I won't cover all the well-trod territory that has been written elsewhere about how ridiculous this series is. I just watched the second movie because, well, it was there and it was raining outside. I wanted to talk about money, but first one small sidebar: how on earth do you make a movie about sex where Jamie Dornan is hotter as the serial killer in The Fall than he is as the male lead in the aforementioned sex movie (which is to say, not at all)?
So here's the "economy" of these movies. You stumble out of college with ostensibly no real skills and accidentally come upon a job opportunity (unearned) interviewing this business guy. Despite you being exceptionally bad at this interviewing gig, business guy falls in love with you, and is of course fabulously wealthy (never mind the stalking and stuff). You would never have to work. You would never have to worry about making decisions--about what to eat, what to wear, how to have sex--because he likes to control everything and your only question is whether or not you're down with that.
--Short interlude--you break up because you dislike and felt emotionally abused by his main way of getting his kicks. You've got a job at a publishing house--you go girl! Movies/book like these never seem to have any comprehension of what work, let alone work in publishing, is. Work is generally a topic that is often glossed over in fiction, which is crazy if you think about it. People in America work 40, 50, sometimes even more hours a week. We spend more time at work than we do at home, if you subtract the time we spend sleeping. Depending on the week, sometimes I see colleagues more than I see my friends. Work, that is, what we do with the majority of our lives, is such a huge part of who we are. It is, at a minimum, the thing we occupy our minds with most of the time, and at a maximum, is heavily tied into our identities. I wish there were more compelling stories that were focused on work, rather than work being the background for "grander" stories--about romance, about mystery, or whatever else. I don't think there is a word for it in English, but I've noticed that people really enjoy watching other people be really competent at the thing they excel at--it doesn't matter what that thing is, but the level of expertise and interest of that person is for some reason fascinating. I recently watched The Post, and rewatched All the President's Men and Spotlight, three movies about journalism that despite their dark content, are a joy to watch. You see people at work, and the relationships they have with people at work, and it's incredibly compelling.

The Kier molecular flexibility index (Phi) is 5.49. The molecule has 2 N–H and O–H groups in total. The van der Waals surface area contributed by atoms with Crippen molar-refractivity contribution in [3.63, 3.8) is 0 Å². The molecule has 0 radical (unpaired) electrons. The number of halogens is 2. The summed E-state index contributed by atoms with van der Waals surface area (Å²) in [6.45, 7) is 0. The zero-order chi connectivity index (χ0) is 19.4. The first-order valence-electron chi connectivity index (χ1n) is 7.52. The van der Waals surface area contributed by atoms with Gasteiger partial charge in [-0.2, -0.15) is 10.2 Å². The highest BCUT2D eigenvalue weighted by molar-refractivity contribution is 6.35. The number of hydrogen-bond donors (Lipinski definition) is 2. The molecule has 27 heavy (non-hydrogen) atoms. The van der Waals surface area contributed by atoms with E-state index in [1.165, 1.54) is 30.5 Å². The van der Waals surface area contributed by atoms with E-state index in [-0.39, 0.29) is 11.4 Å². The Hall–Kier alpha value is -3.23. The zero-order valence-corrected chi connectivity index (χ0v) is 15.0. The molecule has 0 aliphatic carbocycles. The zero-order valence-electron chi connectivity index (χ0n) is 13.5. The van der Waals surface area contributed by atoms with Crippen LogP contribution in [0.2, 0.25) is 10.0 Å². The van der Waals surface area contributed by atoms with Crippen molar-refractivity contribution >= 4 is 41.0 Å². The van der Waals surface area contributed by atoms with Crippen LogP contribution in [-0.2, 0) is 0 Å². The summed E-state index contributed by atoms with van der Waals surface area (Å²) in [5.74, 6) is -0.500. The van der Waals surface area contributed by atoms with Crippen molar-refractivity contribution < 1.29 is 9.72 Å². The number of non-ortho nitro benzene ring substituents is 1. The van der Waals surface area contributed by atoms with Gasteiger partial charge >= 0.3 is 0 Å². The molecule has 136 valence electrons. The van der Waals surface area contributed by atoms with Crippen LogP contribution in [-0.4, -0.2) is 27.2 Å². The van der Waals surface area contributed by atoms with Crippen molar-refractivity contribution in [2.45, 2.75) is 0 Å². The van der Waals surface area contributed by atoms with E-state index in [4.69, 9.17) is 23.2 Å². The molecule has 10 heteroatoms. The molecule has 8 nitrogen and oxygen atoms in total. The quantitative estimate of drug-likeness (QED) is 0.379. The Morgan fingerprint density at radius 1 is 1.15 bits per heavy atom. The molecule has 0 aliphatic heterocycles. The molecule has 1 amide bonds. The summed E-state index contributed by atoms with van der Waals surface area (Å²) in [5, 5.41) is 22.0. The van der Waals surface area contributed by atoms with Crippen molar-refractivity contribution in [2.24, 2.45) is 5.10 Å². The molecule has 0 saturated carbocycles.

End tangent, back to this bad movie:
But in this thin fantasy, your job involves vaguely doing office work for an attractive and obviously about-to-to-sexually-harass-you older man. (No sense of the long hours of work that actual people in the publishing industry have to work.) You move papers around a desk, because the person who created you has no idea of what this sort of work is, or how someone might actually care about it or be engaged by it. Your paramour doesn't want you to have a job so he can control your economic independence. Your paramour buys the company you work for.
That scary work situation? The sexually harassive boss? Don't worry, you'll barely have to deal with it, because your paramour will get him fired. Somehow, you will just fall into the position of senior editor to replace him, because, gosh, no one else knows what to do with the empty slot, or with your untrained unqualified ass, for that matter. (Never mind that under these absurd rules of "well someone has to take this job lol" the black woman in your office was there for longer and has more work experience.) How terrible fiction sadly attempts to address the topic of work: newbie sits at the meeting with the big guys and makes a startlingly brilliant observation that NO ONE has ever had before. You mean we should publish the big sellers AND take a chance on new authors?? MIND BLOWN! The other way bad fiction deals with work, specifically people who are supposed to be billionaires: they sit in fancy offices and they have very attractive female receptionists. You might get some jargon thrown at you if the author spent a few minutes on Wikipedia looking up "hedge fund."
Work is there, humming in the background. There when you need a B plot. Your biggest problems will instead be relationship problems, which we all know are more interesting than all other problems in life. (This is not to say that relationship problems are not interesting, but that I would prefer to see a more holistic view of a human being.)
You know what I would wish someone would write? A literary novel like The Office only not a comedy, a really character driven saga that follows however many unrelated people working in an office and how they change over time. Can someone do that--? Thanks.